California’s AB 1864: What You Should Know

Assembly Bill 1864 (AB 1864) passed the California Legislature on Aug. 31, 2020, and Gov. Gary Newsom signed it into law as of Sept. 25, 2020. The intent of this new law is to expand California’s ability to protect its residents against abusive and predatory financial products and services. Here is a summary of the important regulatory changes it brings.

  • The Department of Business Oversight (DBO) will be renamed the Department of Financial Protection and Innovation (DFPI). This means that wherever in your content you mention the DBO, you need to change it to the DFPI. This includes your website, social media and marketing material. Specifically, loan officers licensed in California will need to update their state licensure verbiage to “Licensed by the Department of Financial Protection and Innovation under the California Residential Mortgage Lending Act”.
  • The DFPI’s jurisdiction is being expanded to include sectors of the financial industry that were not under the DBO’s jurisdiction. The new sectors include debt collectors, credit reporting agencies and financial technology companies. This means that if your business includes one or more of these sectors, you may be subject to new regulations and licensure requirements.
  • The DFPI will add new staff to actively monitor the marketplace and identify patterns of abuse, as well as to secure relief for consumers treated unfairly by financial firms. Lenders will need to ensure company policy meets these new state regulations, but also make sure that all employees who represent their company also complies – even on social media.
  • The DFPI has been given expanded authority. In addition to having the same power the DBO had, it was also given equivalent authority to bring actions to enforce the Consumer Financial Protection Act of 2010 (CFPA) and the federal Bureau of Consumer Financial Protection (CFPB). Because this additional power was added outside the California Consumer Financial Protection Law (CCFPL), it is not subject to CCFPL restrictions, including for banks. According to Lexology.com, this means that a person or service provider covered under the CFPA and CFPG will be subject to “many of the same rules they are already familiar with … but they will now be interpreted, applied and enforced by a regulator with a California sensibility.”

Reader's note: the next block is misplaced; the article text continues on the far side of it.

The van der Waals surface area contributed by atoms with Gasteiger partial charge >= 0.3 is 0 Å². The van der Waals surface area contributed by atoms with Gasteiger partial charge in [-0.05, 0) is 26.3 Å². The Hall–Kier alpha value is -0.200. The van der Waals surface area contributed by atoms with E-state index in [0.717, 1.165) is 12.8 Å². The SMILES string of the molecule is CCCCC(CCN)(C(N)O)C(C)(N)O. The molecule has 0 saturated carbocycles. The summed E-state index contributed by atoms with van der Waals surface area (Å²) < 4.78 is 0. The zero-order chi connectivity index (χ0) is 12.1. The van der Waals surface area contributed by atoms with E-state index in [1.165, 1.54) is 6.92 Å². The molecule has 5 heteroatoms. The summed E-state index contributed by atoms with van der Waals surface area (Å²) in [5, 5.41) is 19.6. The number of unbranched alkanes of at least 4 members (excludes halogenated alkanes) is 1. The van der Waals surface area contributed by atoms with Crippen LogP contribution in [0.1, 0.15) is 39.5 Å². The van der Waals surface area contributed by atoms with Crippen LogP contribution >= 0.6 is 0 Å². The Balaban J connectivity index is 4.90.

• The DFPI, under the new law, may establish a registration system for covered persons, including those who haven’t previously been covered. This could mean that licenses will become required for such individuals as debt collectors. This licensure will more than likely include background checks for “principals, officers, directors, or key personnel and bonding or other appropriate financial requirements.”
  • The DFPI may define unfair, deceptive, or abusive acts and practices (UDAAPs) in connection with the offering or provision of commercial banking. The definition for “commercial banking” from Senate Bill 1235 (SB 1235), outlines that it includes factoring and merchant cash advances as well as regular commercial purpose loans and lines of credit. This update means that small business lenders, among others, are now covered by the CCFPL.
  • There have been some changes to the scope of covered persons and service providers, with numerous exemptions. However, in general a “covered person” includes, among others, any person engaging in offering or providing a consumer financial product or service to California residents. A “service provider” is any person providing material service to a covered person in connection with the covered person’s consumer financial product or service. You will need to have your legal team investigate whether you are exempt or not.

The changes this law makes have implications that make social media monitoring more important than ever. One obvious change is updating language from “Licensed by the Department of Business Oversight under the California Residential Mortgage Lending Act” – where ever it is used, online and off – to “Licensed by the Department of Financial Protection and Innovation under the California Residential Mortgage Lending Act.” Be sure to have your California MLOs and other staff review this new regulatory update and remind them what they can and cannot say in social media to avoid violating new regulations.